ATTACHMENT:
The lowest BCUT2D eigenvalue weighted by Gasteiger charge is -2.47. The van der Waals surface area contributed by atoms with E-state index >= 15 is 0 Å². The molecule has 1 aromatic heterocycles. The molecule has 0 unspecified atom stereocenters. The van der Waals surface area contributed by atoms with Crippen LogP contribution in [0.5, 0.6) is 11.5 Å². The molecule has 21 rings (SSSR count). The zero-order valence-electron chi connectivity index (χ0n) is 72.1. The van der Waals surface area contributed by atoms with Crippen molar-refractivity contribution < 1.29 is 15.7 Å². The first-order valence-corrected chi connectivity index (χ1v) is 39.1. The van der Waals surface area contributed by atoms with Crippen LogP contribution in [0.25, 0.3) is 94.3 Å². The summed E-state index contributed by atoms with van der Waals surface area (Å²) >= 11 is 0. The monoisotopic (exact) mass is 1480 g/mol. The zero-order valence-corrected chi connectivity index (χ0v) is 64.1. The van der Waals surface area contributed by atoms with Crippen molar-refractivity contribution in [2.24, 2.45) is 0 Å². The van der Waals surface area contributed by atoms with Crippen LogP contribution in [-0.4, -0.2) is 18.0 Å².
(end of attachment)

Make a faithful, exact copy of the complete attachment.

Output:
The lowest BCUT2D eigenvalue weighted by Gasteiger charge is -2.47. The van der Waals surface area contributed by atoms with E-state index >= 15 is 0 Å². The molecule has 1 aromatic heterocycles. The molecule has 0 unspecified atom stereocenters. The van der Waals surface area contributed by atoms with Crippen LogP contribution in [0.5, 0.6) is 11.5 Å². The molecule has 21 rings (SSSR count). The zero-order valence-electron chi connectivity index (χ0n) is 72.1. The van der Waals surface area contributed by atoms with Crippen molar-refractivity contribution < 1.29 is 15.7 Å². The first-order valence-corrected chi connectivity index (χ1v) is 39.1. The van der Waals surface area contributed by atoms with Crippen LogP contribution in [0.25, 0.3) is 94.3 Å². The summed E-state index contributed by atoms with van der Waals surface area (Å²) >= 11 is 0. The monoisotopic (exact) mass is 1480 g/mol. The zero-order valence-corrected chi connectivity index (χ0v) is 64.1. The van der Waals surface area contributed by atoms with Crippen molar-refractivity contribution in [2.24, 2.45) is 0 Å². The van der Waals surface area contributed by atoms with Crippen LogP contribution in [-0.4, -0.2) is 18.0 Å².